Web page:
Economy

Jun 8, 2012

Tasmanian recession? Not at David Walsh’s bizarre world of art

As eccentric art lover and professional gambler David Walsh steps up his battle with the taxman, the economic contribution of his Museum of Old and New Art to Tasmania's struggling state economy is mounting.

Tom Cowie

Crikey journalist

As eccentric art lover and professional gambler David Walsh steps up his battle with the taxman, the economic contribution of his Museum of Old and New Art to Tasmania’s struggling state economy is mounting.

12 comments

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12 thoughts on “Tasmanian recession? Not at David Walsh’s bizarre world of art

  1. Gavin Moodie

    Yes, MONA is a great attraction. You start at constitution dock, get a ferry to the museum, wander round the gallery more or less randomly, have lunch at one of the cafes or at the winery or brewery restaurant, wander around the outdoor sculpture gallery and winery and return to the city on the ferry.

  2. John Newton

    So let’s leave Walsh and his partner alone – if they have fiddled the tax books a little, they’ve given back in spades and have done far more for Tasmania than the scoundrels at Gunn’s

  3. Gavin Moodie

    I disagree that Walsh’s innovative cultural philanthropy should excuse him from obeying the law, including paying taxes. However, his philanthropy and other good works may lighten his penalty if he indeed did offend.

  4. dunph

    Walsh is to be commended for his unorthodox approach to all things.

    MONA is a sight to behold – the building itself is half the attraction as the “art” inside.

    Like the Guggenheim in Bilbao, MONA is a magnet for art-tourism and is world class.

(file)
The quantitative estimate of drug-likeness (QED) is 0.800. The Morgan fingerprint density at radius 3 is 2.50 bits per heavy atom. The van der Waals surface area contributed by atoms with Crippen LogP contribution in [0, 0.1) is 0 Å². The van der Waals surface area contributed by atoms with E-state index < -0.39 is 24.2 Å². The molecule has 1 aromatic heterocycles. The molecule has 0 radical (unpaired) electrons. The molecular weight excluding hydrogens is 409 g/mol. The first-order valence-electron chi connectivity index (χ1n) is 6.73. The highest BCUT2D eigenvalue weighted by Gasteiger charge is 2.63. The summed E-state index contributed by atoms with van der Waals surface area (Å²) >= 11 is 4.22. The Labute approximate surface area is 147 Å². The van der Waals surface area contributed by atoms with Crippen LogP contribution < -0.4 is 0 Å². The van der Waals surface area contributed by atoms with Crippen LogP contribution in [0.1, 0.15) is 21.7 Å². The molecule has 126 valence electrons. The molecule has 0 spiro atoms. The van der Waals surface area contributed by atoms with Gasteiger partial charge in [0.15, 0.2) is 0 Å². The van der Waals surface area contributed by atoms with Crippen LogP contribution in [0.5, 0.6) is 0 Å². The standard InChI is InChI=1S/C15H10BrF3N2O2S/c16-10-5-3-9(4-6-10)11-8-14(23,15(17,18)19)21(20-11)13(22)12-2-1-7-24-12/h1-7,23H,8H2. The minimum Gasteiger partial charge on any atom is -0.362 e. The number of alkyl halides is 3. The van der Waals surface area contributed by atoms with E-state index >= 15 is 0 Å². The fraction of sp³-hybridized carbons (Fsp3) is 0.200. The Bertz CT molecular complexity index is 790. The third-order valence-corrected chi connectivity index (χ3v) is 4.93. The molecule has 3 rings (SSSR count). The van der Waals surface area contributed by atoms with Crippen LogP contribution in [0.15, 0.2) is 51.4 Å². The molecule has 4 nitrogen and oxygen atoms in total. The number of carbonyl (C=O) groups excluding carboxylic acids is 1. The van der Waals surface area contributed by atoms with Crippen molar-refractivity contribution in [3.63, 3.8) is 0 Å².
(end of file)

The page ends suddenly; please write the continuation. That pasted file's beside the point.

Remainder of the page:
As a country who lauds Ned Kelly, Peter Lalor and tacitly forgives Alan Bond, the ATO would do better investigating Port Lincoln tuna millionaires than pursuing a maths-savant hippy in Tassie.

  5. mikeb

    Not so much that DW is avoiding tax as disputing whether the tax law captures gambling in his case. Having such a high profile makes him a target for testing tax law whereas the smaller punter maybe making a living out of gambling is not worth fighting over.
    As for MONA itself – it worth a visit just to see the architecture and attention to detail let alone the exhibits. Truly an amazing place even if you don’t like much of what’s on show.

  6. icer

    Am I the only killjoy here that has a problem with the mona funding coming from betting? I’ve come across a few people whose lives have been wrecked by gambling, and am not sure that MONA is really morally satisfying as an upside.

  7. Gavin Moodie

    I think the difference here might be that Walsh’s money came from being a gambler not from being a bookie or owner of a casino or pokies. That is, the argument is that gambling isn’t wrong in itself, but that exploitation is wrong in all its forms, gambling being one of them with drug dealing, people trafficking, etc.

  8. Andybob

    Dangerous waters for the ATO. Even if you accept that there is such a thing as a ‘professional gambler’ as distinct from a merely ‘successful gambler’, there will be a long line of people seeking deductions for gambling losses.

  9. AR

    Walsh did over the bookies at the track AND casino owners so that makes him OK in my books. That he then uses his OWN money for the common weal moves him into an entirely new category (for my personal pantheon) a hero!

  10. AR

    Is there something in the air or water in Tassy that results in so much philanthropy and concern for something other than self satiation?
    Jan Cameron uses her wealth from Katmandu for the benefit of animals, people and the environment.
    David Walsh – above, has pitted his wits against one of the toughest and most ruthless/amoral legal industries (apart from the arms trade) and laughed all the bank.
    Graeme Wood donates his WOT-IF profits to the Greens, the environment and attempting to break the media stranglehold with Global Mail.
    Well done sez I.

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